Water-logged spring soils, extreme rain events, mold, and mosquitoes are all expected to be more prevalent in Iowa due to a rarely discussed impact of climate change: increased humidity.
Discussions about climate change in Iowa usually focus on changes in temperature and rainfall. However, the rise in “absolute humidity” (moisture in the air) is likely to become the most pervasive factor in climate change across the state.
Absolute humidity, which is typically measured by dew point temperature, increased in Dubuque during springtime by 23 percent from 1970 to 2017. In Cedar Rapids, humidity has increased 22.2 percent since 1973. Increases have been measured across the Midwest.
Humidity couples with temperature to create the “heat index” that is a measure of how hot it feels.
High levels of humidity create hazardous conditions for workers and sensitive populations through the danger of heat exhaustion and heatstroke. Allergic rhinitis and asthma are worsened by heightened exposures to mold and dust mite allergens in humid environments. There also is evidence for increased aggression and societal violence associated with hot, humid weather.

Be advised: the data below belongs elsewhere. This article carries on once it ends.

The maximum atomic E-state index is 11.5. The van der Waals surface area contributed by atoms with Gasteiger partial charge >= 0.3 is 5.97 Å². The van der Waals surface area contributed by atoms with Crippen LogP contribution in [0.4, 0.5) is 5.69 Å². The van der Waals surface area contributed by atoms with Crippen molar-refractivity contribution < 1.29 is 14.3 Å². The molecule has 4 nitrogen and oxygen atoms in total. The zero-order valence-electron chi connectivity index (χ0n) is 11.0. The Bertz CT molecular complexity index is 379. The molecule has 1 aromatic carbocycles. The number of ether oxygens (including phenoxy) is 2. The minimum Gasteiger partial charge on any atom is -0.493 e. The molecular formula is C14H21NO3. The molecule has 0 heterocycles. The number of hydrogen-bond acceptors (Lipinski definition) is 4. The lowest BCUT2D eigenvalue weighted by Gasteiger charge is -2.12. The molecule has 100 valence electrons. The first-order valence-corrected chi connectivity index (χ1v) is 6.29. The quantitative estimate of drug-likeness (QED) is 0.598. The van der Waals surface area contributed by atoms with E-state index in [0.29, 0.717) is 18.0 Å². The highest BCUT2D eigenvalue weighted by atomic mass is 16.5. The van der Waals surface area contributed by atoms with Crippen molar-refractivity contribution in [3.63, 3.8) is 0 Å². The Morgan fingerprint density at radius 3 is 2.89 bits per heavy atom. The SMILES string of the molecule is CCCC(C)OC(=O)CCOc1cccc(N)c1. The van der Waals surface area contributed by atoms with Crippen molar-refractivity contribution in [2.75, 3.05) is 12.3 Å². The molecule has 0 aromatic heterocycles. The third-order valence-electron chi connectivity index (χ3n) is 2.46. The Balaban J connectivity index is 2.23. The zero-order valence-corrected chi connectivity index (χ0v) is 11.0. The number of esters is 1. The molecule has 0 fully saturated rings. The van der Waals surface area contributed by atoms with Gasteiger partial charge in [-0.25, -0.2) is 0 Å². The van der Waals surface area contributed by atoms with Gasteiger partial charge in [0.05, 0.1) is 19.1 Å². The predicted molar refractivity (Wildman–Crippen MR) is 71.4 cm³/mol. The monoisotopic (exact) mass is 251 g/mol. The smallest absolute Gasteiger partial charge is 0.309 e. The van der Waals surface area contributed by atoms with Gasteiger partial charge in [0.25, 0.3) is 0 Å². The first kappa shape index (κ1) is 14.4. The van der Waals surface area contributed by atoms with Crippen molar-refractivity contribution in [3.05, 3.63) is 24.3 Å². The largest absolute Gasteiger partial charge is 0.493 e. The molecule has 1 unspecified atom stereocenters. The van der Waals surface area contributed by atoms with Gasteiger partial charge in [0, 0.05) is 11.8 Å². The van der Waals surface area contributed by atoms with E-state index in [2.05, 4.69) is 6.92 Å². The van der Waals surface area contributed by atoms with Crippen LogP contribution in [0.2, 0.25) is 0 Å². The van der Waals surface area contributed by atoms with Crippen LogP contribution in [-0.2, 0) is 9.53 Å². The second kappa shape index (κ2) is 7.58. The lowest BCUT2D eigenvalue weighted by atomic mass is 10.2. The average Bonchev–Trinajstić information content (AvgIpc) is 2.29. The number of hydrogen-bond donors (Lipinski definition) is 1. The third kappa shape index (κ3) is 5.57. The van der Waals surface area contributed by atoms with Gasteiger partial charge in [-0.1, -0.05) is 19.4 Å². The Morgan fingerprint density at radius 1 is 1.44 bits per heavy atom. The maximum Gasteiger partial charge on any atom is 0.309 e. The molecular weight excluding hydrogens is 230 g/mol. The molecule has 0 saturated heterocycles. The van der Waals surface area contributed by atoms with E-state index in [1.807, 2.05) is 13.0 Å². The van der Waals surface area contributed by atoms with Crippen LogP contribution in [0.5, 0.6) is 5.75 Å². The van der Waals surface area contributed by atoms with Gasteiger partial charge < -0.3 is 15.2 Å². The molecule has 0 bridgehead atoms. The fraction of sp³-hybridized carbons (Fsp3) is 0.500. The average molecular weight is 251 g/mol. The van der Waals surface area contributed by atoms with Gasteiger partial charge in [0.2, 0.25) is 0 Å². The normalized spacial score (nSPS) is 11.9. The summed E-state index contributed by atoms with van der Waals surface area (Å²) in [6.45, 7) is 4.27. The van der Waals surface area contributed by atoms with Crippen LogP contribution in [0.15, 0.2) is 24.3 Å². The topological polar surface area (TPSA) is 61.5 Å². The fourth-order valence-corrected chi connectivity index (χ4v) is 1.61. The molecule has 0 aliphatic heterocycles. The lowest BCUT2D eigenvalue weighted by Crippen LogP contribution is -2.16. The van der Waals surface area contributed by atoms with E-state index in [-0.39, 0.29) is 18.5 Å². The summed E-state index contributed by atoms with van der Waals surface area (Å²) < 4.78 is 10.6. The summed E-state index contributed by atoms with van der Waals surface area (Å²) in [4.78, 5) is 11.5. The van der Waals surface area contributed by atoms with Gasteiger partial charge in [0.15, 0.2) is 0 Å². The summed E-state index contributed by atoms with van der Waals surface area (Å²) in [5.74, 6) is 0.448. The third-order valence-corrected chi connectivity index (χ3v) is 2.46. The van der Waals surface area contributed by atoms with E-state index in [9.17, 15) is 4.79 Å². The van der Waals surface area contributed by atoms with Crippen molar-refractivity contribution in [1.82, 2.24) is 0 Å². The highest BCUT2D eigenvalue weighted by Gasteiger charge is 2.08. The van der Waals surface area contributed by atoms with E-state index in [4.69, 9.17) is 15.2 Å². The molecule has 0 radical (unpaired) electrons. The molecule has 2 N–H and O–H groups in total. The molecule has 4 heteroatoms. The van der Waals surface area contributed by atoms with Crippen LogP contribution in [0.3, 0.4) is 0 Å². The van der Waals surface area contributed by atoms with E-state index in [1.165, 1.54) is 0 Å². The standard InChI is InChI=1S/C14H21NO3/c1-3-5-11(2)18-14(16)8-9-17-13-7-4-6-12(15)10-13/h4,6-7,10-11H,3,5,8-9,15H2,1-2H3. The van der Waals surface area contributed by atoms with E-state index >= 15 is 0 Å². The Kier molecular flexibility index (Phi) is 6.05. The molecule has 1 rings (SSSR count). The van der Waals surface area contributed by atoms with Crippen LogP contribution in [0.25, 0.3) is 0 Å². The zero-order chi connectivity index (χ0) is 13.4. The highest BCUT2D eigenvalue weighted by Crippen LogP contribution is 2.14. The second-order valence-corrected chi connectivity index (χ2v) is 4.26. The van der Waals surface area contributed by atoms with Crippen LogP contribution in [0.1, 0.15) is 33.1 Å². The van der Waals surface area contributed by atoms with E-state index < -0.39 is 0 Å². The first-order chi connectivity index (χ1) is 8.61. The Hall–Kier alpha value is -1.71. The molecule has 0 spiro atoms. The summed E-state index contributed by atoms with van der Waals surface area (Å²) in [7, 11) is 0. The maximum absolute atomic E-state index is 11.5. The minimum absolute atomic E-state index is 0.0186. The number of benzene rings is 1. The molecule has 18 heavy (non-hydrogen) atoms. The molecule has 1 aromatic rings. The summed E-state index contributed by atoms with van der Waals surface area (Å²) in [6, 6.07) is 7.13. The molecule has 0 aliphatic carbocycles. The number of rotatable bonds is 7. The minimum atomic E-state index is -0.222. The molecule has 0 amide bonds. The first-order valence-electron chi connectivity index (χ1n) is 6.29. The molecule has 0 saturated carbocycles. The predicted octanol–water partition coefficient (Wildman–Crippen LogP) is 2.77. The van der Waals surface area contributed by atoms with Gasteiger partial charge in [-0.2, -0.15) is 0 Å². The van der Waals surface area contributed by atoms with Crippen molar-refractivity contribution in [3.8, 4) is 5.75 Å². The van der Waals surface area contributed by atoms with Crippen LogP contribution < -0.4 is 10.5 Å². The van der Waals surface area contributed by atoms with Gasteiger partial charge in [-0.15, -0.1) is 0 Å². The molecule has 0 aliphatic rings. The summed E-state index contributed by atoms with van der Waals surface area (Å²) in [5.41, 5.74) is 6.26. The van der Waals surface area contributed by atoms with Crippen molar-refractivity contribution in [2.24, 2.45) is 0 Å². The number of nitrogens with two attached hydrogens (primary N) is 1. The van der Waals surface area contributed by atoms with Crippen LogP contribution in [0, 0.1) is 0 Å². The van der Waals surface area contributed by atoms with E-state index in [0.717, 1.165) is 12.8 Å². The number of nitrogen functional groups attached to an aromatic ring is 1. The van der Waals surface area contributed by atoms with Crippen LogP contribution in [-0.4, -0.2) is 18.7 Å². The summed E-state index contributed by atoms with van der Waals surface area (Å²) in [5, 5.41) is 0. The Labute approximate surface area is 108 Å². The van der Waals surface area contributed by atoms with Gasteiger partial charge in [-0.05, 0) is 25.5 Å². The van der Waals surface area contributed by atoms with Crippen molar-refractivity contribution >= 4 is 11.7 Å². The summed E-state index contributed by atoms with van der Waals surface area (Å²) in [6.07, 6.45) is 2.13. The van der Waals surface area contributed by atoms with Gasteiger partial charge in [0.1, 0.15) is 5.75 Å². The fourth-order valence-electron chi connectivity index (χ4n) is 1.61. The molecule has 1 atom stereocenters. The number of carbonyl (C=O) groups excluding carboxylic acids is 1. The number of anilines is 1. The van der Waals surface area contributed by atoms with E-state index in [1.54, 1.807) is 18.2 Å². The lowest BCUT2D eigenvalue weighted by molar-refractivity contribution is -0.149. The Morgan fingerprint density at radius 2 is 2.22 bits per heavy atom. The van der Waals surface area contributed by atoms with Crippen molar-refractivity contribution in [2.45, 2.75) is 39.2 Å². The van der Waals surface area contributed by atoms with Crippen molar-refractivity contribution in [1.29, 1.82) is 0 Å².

For agriculture, increased warm-season humidity leads to increased rainfall, extreme rain events, water-logged soils during planting season, soil erosion, and runoff of chemicals to waterways. Rising humidity also leads to higher moisture conditions that elevate costs of drying grain, and increase many pests and pathogens harmful to growing plants and stored grain.
Increased moisture accelerates metal corrosion, rot and warping of wood, and peeling of paint.
Iowans should recognize the damaging effects of increased humidity rival those of higher temperatures and heavy precipitation, and create unique needs for adapting our infrastructure. We must all do more to mitigate the effects of climate change, by curtailing emissions of heat-trapping gases, improving energy efficiency, and increasing use of clean and renewable energy.
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For more information about the Iowa Climate Statement 2017 visit https://cgrer.uiowa.edu/climate-links
• Gene Takle is director of the ISU Climate Science Program. Betsy Stone is an associate professor at UI.